Person: Hernández Fernández, Manuel
Universidad Complutense de Madrid
Faculty / Institute
Geodinámica, Estratigrafía y Paleontología
Now showing 1 - 10 of 56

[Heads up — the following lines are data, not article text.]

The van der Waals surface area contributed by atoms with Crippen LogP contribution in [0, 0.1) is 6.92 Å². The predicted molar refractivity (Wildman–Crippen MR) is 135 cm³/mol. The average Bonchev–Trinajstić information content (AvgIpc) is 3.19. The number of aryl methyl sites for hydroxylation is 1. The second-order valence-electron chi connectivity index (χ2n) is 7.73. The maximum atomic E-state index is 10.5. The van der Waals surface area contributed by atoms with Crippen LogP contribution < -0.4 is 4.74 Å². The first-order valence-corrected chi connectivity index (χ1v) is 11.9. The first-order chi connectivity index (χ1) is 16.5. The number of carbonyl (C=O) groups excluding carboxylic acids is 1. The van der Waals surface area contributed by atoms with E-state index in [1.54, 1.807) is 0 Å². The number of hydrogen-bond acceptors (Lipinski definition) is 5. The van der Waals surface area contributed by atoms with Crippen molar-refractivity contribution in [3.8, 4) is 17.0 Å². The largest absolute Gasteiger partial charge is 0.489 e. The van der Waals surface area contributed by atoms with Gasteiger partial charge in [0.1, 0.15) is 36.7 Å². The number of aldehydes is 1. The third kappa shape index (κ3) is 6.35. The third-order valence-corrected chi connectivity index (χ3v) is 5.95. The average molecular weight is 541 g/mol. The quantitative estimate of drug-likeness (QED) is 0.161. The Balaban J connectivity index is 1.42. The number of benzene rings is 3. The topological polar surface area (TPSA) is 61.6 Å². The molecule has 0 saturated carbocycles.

PublicationLos yacimientos de vertebrados continentales del Aragoniense superior (Mioceno medio) de Toril, Cuenca de Calatayud-Daroca(Sociedad Geológica de España., 2004) Azanza, B.; Alonso-Zarza, Ana María; Álvarez-Sierra, M. Ángeles; Calvo Sorando, José Pedro; Fraile, S.; García-Paredes, I.; Gómez, E.; Hernández Fernández, Manuel; Meulen, Albert J. van der; Miguel, D. de; Montoya, Plini; Morales Romero, Jorge; Murelaga, Xabier; Peláez Campomanes, Pablo; Pérez, B.; Quiralte, Victoria; Salesa Calvo, Manuel J; Sánchez, Israel M.; Sanchez Marco, Antonio; Soria, D.The paleontological sites of Toril 3A and B (Upper Aragonian, Biozone C3, MN 7/8) posses an exceptional and abundant fauna of vertebrates. From 1997 until 2001 these two localities have been object of systematic paleontological excavations. Up to now 36 species of large and small mammals have been found in these localities; the association of vertebrates also includes amphibians, reptiles and birds, among the remains of fossils birds it is frequent to found egg shell fragments. There are not significant differences in the qualitative and quantitative faunistic composition of the two sites; in both the undetermined bone fragments and the remains of chelonians, most of them dermal bones, are the dominant fossils. An important characteristic is the abundance of small size hornless ruminants, which are quite scarce in the stratified sites of the Spanish Aragonian. Neither there are differences in the composition of the micromammals, the association is overwhelmingly dominated (more than 95%) for different cricetid species; in Toril 3A beavers reappears for the first time during the Aragonian, and they will be frequent in younger faunas of the same basin. The fossils were deposited in different sedimentary environments, related with alluvial and shallow lacustrine environments. PublicationA macroecological glance at the structure of late Miocene rodent assemblages from Southwest Europe(Nature Research, 2014-10-09) Gómez Cano, Ana Rosa; Cantalapiedra, Juan L.; Álvarez Sierra, María Ángeles; Hernández Fernández, ManuelDeep-time perspectives in macroecology are essential with regard to understanding the impact of climate forcing on faunal communities. Using late Miocene rodent faunas (12 to 5 Ma) from two different biogeographical provinces from southwestern Europe, we asked whether the waxing and waning of faunas with dissimilar ecological affinities tracked climate in different ways. The latest middle Miocene featured a fauna dominated by dormice with forest and mixed-habitat affinities. This group declined towards the Upper Miocene. Rodent taxa with the highest values of richness at the beginning of the Upper Miocene are generalists in the southern province and specialists of forested habitats in the northern province. Finally, we identified a third, increasingly significant group of rodents linked to open landscapes towards the end of the Miocene. These three broad ecological groups showed differential responses to a complex set of interconnected circumstances, including the biogeographic structure of the study area and climatic changes throughout time. PublicationBiogeographic provincialism in rodent faunas from the Iberoccitanian Region (southwestern Europe) generates severe diachrony within the Mammalian Neogene (MN) biochronologic scale during the Late Miocene(Elsevier, 2011) Gómez Cano, Ana Rosa; Hernández Fernández, Manuel; Álvarez Sierra, María ÁngelesIn order to develop paleoecological studies involving many fossil sites, there is a need to establish a consistent time framework, which enables us to arrange the fossil associations according to a sequence of biotic events and subsequently to test a relationship with paleoenvironmental changes. The nature of the continental fossil record has given rise to much controversy with regard to the establishment of general biostratigraphical scales. Additionally, biochronological scales are sometimes all that can be proposed. The primary goal of the present paper is to present a time arrangement for the Iberoccitanian micromammalian fossil sites from the latest Middle Miocene to the Mio–Pliocene boundary, spanning around 7 million years (approximately 12.61– 4.95 Ma). Herein we study over one hundred faunal lists of rodents from the Iberoccitanian Region, compiled from the literature. Previous research has described two biogeographical provinces in our study area: a northern one (Vallès–Penedès and southeast France) and a southern one (all the Iberian basins, except the Vallès–Penedès). We therefore conducted Alroy's Maximum Likelihood Appearance Event Ordination (ML AEO) methodology, applying it to the database compiled for each province. Finally, using available numerical dates for a quarter of the sites, we obtained a calibrated ordination for all localities. In each analysis, the results obtained are roughly coherent with the Mammalian Neogene units (MN) and allow estimation of the numerical ages for the entire set of fossil sites included in the study. Nevertheless, our results show severe diachrony between the two biogeographic provinces of the Iberoccitanian Region in relation to the MN boundaries, which might be linked to the existence of a refuge area associated with more humid environments in the northern province. PublicationArtistic reconstruction of the appearance of Prosantorhinus Heissig, 1974, the teleoceratine rhinoceros from the Middle Miocene of Somosaguas(Sociedad Española de Paleontología, 2013) Ansón, Marco; Hernández Fernández, ManuelWe show the methodology used to perform the artistic palaeoreconstruction of the teleoceratine rhinoceros Prosantorhinus, which is found in the middle Miocene fossil site of Somosaguas-Norte (Pozuelo de Alarcón, middle Aragonian). Successive phases within this work involved (1) the interpretation of the fossils in comparative anatomy terms; (2) the use of modern analogues, considering the systematic relationships among the extinct species and their extant relatives, which allows us to infer the condition of unpreserved attributes such as soft tissues; and (3) addition of palaeoecological information in order to establish the palaeoenvironmental framework of the species. Our fi nished work shows a plausible reconstruction of the inferred life appearance of Prosantorhinus. PublicationEl Gran Intercambio Biótico Americano: una revisión paleoambiental de evidencias aportadas por mamíferos y aves neotropicales(Asociación Española de Ecología Terrestre, 2018-01) Pelegrin Ramírez, Jonathan S.; Gamboa, Sara; Menéndez, Iris; Hernández Fernández, ManuelTradicionalmente, se ha considerado que la formación del istmo de Panamá (durante el Plioceno hace 3 Ma) facilitó el movimiento de especies entre Sudamérica y Norteamérica. Este proceso ecológico y evolutivo denominado Gran Intercambio Biótico Americano (GABI) es determinante en la configuración de la biota americana actual. Aunque el GABI comenzó a estudiarse principalmente a partir del registro fósil de diversos grupos (especialmente mamíferos), el conocimiento actual de las especies derivado de estudios biogeográficos, filogenéticos, y de un sustancial incremento del registro fósil, así como el aumento significativo del conocimiento geológico de la región, han permitido plantear escenarios donde el GABI adquiere una mayor complejidad y suguieren un panorama de menor aislamiento para Sudamérica durante el Cenozoico. Las evidencias y estudios más recientes en aves y mamíferos apuntan a múltiples procesos de colonización desde finales del Oligoceno con la entrada de algunos grupos de aves y durante el Mioceno con la colonización de algunos taxones de ambos grupos, eventos que serían previos a lo que habitualmente se ha considerado para el proceso de intercambio. El GABI plenamente establecido, se constituye de 4 fases a lo largo del Plio-Pleistoceno, en cada una de éstas, se presentarón diferentes oleadas de colonización de linajes entre ambos continentes. Asimismo, durante el Pleistoceno-Holoceno se evidenciaron diversos procesos de extinción de especies, la explicación de cuáles fueron los factores determinantes en estos procesos han sido causa de debate, por lo que se discute el estado de la cuestión, mostrando a través de la evidencia cómo se presenta un importante cambio de paradigma con explicaciones basadas en la relevancia de los factores paleogeográficos y los cambios ambientales en los procesos de adaptación biómica, abandonando la clasida idea de la competencia ecológica entre especies norteñas y sureñas. En conclusión, el proceso resulta ser un entramado complejo de interacciónes bióticas condicionadas principalmente por factores abióticos cambiantes acaecidos durante el proceso de configuración paleoambiental de las américas. PublicationA phylogenetic study to assess the link between biome specialization and diversification in swallowtail butterflies(Wiley, 2022-07-15) Gamboa, Sara; Condamine, Fabien L.; Cantalapiedra, Juan L.; Varela, Sara; Pelegrín, Jonathan S.; Menéndez, Iris; Blanco, Fernando; Hernández Fernández, ManuelThe resource-use hypothesis, proposed by E.S. Vrba, states that habitat fragmentation caused by climatic oscillations would affect particularly biome specialists (species inhabiting only one biome), which might show higher speciation and extinction rates than biome generalists. If true, lineages would accumulate biome-specialist species. This effect would be particularly exacerbated for biomes located at the periphery of the global climatic conditions, namely, biomes that have high/low precipitation and high/low temperature such as rainforest (warm-humid), desert (warm-dry), steppe (cold-dry) and tundra (cold-humid). Here, we test these hypotheses in swallowtail butterflies, a clade with more than 570 species, covering all the continents but Antarctica, and all climatic conditions. Swallowtail butterflies are among the most studied insects, and they are a model group for evolutionary biology and ecology studies. Continental macroecological rules are normally tested using vertebrates, this means that there are fewer examples exploring terrestrial invertebrate patterns at global scale. Here, we compiled a large Geographic Information System database on swallowtail butterflies' distribution maps and used the most complete time-calibrated phylogeny to quantify diversification rates (DRs). In this paper, we aim to answer the following questions: (1) Are there more biome-specialist swallowtail butterflies than biome generalists? (2) Is DR related to biome specialization? (3) If so, do swallowtail butterflies inhabiting extreme biomes show higher DRs? (4) What is the effect of species distribution area? Our results showed that swallowtail family presents a great number of biome specialists which showed substantially higher DRs compared to generalists. We also found that biome specialists are unevenly distributed across biomes. Overall, our results are consistent with the resource-use hypothesis, species climatic niche and biome fragmentation as key factors promoting isolation. PublicationTrophic Niche Breadth of Falconidae Species Predicts Biomic Specialisation but Not Range Size(MDPI, 2022) Fargallo, Juan A.; Navarro López, Juan; Cantalapiedra, Juan L.; Pelegrin Ramírez, Jonathan S.; Hernández Fernández, ManuelTrophic niche breadth plays a key role in biogeographic distribution patterns. Theory posits that generalist strategies are favoured in a more heterogeneous set of environments across a spatio-temporal gradient of resources predictability, conferring individuals and species a greater capacity for colonising new habitats and thus expanding their distribution area. Using the family Falconidae (Aves, Falconiformes) as a model study, we tested the prediction that those species with a wider diet spectrum will have larger geographic range sizes and inhabit more biomes. We assessed the relationships between trophic breadth (diet richness and diversity) at different taxonomic resolutions of the prey (class and order), range size and biomic specialisation index (BSI; number of biomes inhabited) for the different species. Despite different diet breadth indexes and taxonomic resolutions defined differently the trophic niche of the clade and species, our findings revealed that trophic breadth was not a good predictor for range size but was for total environmental heterogeneity, with more diet-generalist species occupying a higher number of biomes. Diet breadth at the order taxonomic level showed a higher capacity of predicting BSI than at class level, and can be an important ecological trait explaining biogeographic patterns of the species. PublicationDietary adaptations and tooth morphology in squirrels: Insights from extant and extinct species(Elsevier, 2023-11-01) Menéndez González, Iris; Zelditch, Miriam L.; Tejero Cicuéndez, Hector; Swiderski, Donald L.; Carro Rodríguez, Patricia María; Hernández Fernández, Manuel; Álvarez Sierra, María De Los Ángeles; Gómez Cano, Ana RosaAn important part of the ecological evolution of many lineages consists of adaptations to new diets as climate and available resources changed. In this study, we inferred when squirrels adapted morphologically to new diets by analyzing data from both extant and extinct species. We relied on the relationship between tooth morphology in extant squirrels and their dietary preferences to infer the diets of extinct species. To achieve this, we employed two approaches, namely geometric morphometrics and Elliptic Fourier analyses, to measure the outline of the fourth lower premolar (p4) in occlusal view. We then used both datasets to infer the diets of extinct species. Additionally, we used phylogenetic comparative methods on extant data to explore the evolution of diet and tooth size, identifying potential drivers of squirrel morphological evolution in the context of past climatic changes. Our findings indicate that the morphology of squirrel teeth has been maintained through the evolutionary history of most lineages, but that it also has changed in some lineages as a result of adaptations to particularly demanding diets, sometimes mediated by climatic factors, which have played a crucial role in shaping tooth morphology. Furthermore, we demonstrated that both geometric morphometrics and Elliptic Fourier analyses can yield a similar percentage of correct classifications and congruent dietary inferences. This study provides valuable insights into the macroevolutionary changes in squirrels and provides further evidence of the usefulness of tooth morphology for inferring the diets of extinct mammalian species. PublicationDiet versatility and functional trade-offs shape tooth morphology in squirrels(Oxford University Press, 2023-01-01) Menéndez, Iris; Swiderski, Donald L.; Gómez Cano, Ana Rosa; Hernández Fernández, Manuel; Álvarez Sierra, María Ángeles; Zelditch, Miriam L.Identifying the drivers of adaptation is key to understanding the origin and evolution of diversity. Here we study the morphological evolution of tooth morphology, a classic example of a conserved structure, to gain insights into the conditions that can overcome resistance to evolutionary change. We use geometric morphometrics of the occlusal surface outline of the fourth lower premolar (p4) of squirrels, a paradigm of a stable tooth morphology, to explore morphological adaptations to diet. Although a versatile generalist dental morphology favors the retention of the ancestral shape, the acquisition of diets that require strong mechanical processing drives morphological change. In particular, species that eat both grass and dry fruits evolved disparate tooth shape morphologies, related to trade-offs between feeding performance that lead to a more or less pronounced change depending on the proportion of those items in their diet. Also, some folivores develop relatively large p4s, and most bark gleaners have relatively small p4s. Ultimately, despite the role of diet shaping these patterns, we showed that diet is not the only factor driving the evolution of tooth morphology. PublicationInfluence of continental history on the ecological specialization and macroevolutionary processes in the mammalian assemblage of South America: Differences between small and large mammals(BioMed Central, 2008-03-26) Moreno Bofarull, Ana; Arias Royo, Antón; Hernández Fernández, Manuel; Ortiz Jaureguizar, Edgardo; Morales Romero, JorgeBackground: This paper tests Vrba's resource-use hypothesis, which predicts that generalist species have lower specialization and extinction rates than specialists, using the 879 species of South American mammals. We tested several predictions about this hypothesis using the biomic specialization index (BSI) for each species, which is based on its geographical range within different climate-zones. The four predictions tested are: (1) there is a high frequency of species restricted to a single biome, which henceforth are referred to as stenobiomic species, (2) certain clades are more stenobiomic than others, (3) there is a higher proportion of biomic specialists in biomes that underwent through major expansion-contraction alternation due to the glacial-interglacial cycles, (4) certain combinations of inhabited biomes occur more frequently among species than do others. Results: Our results are consistent with these predictions. (1) We found that 42 % of the species inhabit only one biome. (2) There are more generalists among species of Carnivora than in clades of herbivores. However, Artiodactyla, shows a distribution along the specialization gradient different from the one expected. (3) Biomic specialists are predominant in tropical rainforest and desert biomes. Nevertheless, we found some differences between small and large mammals in relation to these results. Stenobiomic species of micromammalian clades are more abundant in most biomes than expected by chance, while in the case of macromammalian clades stenobiomic species are more frequent than expected in tropical rainforest, tropical deciduous woodland and desert biomes only. (4) The most frequent combinations of inhabited biomes among the South American mammals are those with few biomes, i.e., the ones that suffered a higher rate of vicariance due to climatic cycles. Conclusion: Our results agree with the resource-use hypothesis and, therefore, with a major role of the past climatic changes as drivers of mammalian evolution. Nevertheless, deviations from the expectations indicate the importance of differences in reproductive traits and paleobiogeographic history for the macroevolutionary processes involved. In the case of South American mammals, the Pliocene Great American Biotic Interchange strongly influences the ecological characteristics of this assemblage. Furthermore, the Andes have acted as a fertile ground for speciation in environments prone to vicariance. Finally, the micromammals appear as more prone to biomic specialization than larger species. These factors are responsible for some of the differences found between South America and Africa in the studied pattern. For example, the extensive South American mountain ranges favour a higher number of combinations of inhabited biomes in comparison with Africa.